In contrast, works by Yiddish-language writers did not leave much of a mark. Largely exterminated by Stalin, Soviet Yiddish-language writers were rehabilitated during the Thaw—due to efforts by Ehrenburg, among others—and Russian translations of their works became available, along with those by non-Soviet Yiddish writers. Soviet Jewish readers valued these works “as primers in basic Jewish knowledge, because they were often equipped with commentaries and appendices.” Given their typical subject matter of life in the shtetl, however, these works did not represent the experiences of “assimilated Russian-speaking Soviet Jews.” Similar to contemporary desires to have one’s identity reflected in literature, Soviet Jews wanted to read about a Jewishness that aligned with their particular sense of self, underscoring the massive shift toward a secularized Jewish identity in the Soviet era.
On the other hand, the few available translations of Hebrew-language Israeli literature were highly valued by Soviet Jews, shaping their understanding of being linked to a Jewish homeland outside Soviet borders. In the wake of Israel’s victory in the Six-Day War (1967), and given Soviet alignment with Arab nations, these works were disallowed; but while “Hebrew and anything Israeli was derided and maligned by the regime, [this] only intensified the sweeping feeling of solidarity Soviet Jews felt toward the Jewish state.” Indeed, Grinberg argues that the connection was so strong that Soviet Jews read even the antisemitic and anti-Zionist propaganda that was readily available in the Soviet Union, reading between the lines to extract the opposite meaning from what the regime intended and being “drawn to Jewish history, Israel, and Zionism via it.” (Without disputing this claim, one has to wonder to what extent people had the stomachs for such material.) The feeling of being connected to a country other than the one in which they were born, and one that offered possibilities their birthplace denied, found expression in the first massive wave of Soviet Jewish emigration in the 1970s, when several hundred thousand Soviet Jews left for Israel and North America.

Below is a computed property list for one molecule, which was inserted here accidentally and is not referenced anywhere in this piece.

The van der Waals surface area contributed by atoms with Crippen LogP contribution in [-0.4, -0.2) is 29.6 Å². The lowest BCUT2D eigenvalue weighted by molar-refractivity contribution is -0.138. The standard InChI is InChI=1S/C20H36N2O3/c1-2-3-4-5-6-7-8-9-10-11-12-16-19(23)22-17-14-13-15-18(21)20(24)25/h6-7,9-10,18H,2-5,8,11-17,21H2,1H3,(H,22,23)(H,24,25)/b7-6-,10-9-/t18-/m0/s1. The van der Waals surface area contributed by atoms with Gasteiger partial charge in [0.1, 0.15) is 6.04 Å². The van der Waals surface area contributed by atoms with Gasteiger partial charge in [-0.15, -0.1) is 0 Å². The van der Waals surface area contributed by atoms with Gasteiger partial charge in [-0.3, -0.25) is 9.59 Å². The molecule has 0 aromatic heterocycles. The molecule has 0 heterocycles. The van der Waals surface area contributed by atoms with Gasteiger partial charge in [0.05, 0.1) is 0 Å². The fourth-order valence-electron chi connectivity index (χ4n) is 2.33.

Jewish emigration intensified, eventually reaching over a million and a half, as Gorbachev lifted restrictions during perestroika and then as the Soviet Union collapsed. Grinberg discusses these changes in a short epilogue touching on the transformations in the lives and identities of formerly Soviet Jews, with many Soviet Jewish bookshelves literally transported to new countries. Several Soviet Jewish immigrants became writers in the United States (as well as other places), such as Gary Shteyngart and Lara Vapnyar, whose work Grinberg mentions. One can dispute his contention that this writing “hollows out” Soviet Jewishness and the Soviet Jewish bookshelf: while Shteyngart’s one-note satire by definition hollows everything out, Soviet Jewish identity and literature are central to Vapnyar’s fiction, just as they are central to the work of other ex-Soviet Jewish immigrant writers.
This is, however, one small quibble with an informative, engagingly written work that, unusually for an academic monograph but fitting given the subject matter, pairs thorough research with the personal reading experiences of the author and those close to him, all of whom are part of the Soviet Jewish readership the book discusses. The personal aspect extends to the mention of the war in Ukraine, Grinberg’s birthplace, which was attacked by Russia while he was writing this book. As he says in his acknowledgments, given the destruction Russia is leveling at Ukraine, “I dare hope that this book about preservation of one’s identity in the face of the overwhelming desire to squash and efface it has not lost its relevance, and perhaps even gained some.” Although under completely different circumstances, the story of resistance to such erasure has continued relevance in the United States as well, where various voices continue fighting valiantly to be heard.
Yelena Furman teaches Russian language and literature at UCLA. Her research interests include contemporary Russian women’s literature, Russian American literature, and Anton Chekhov.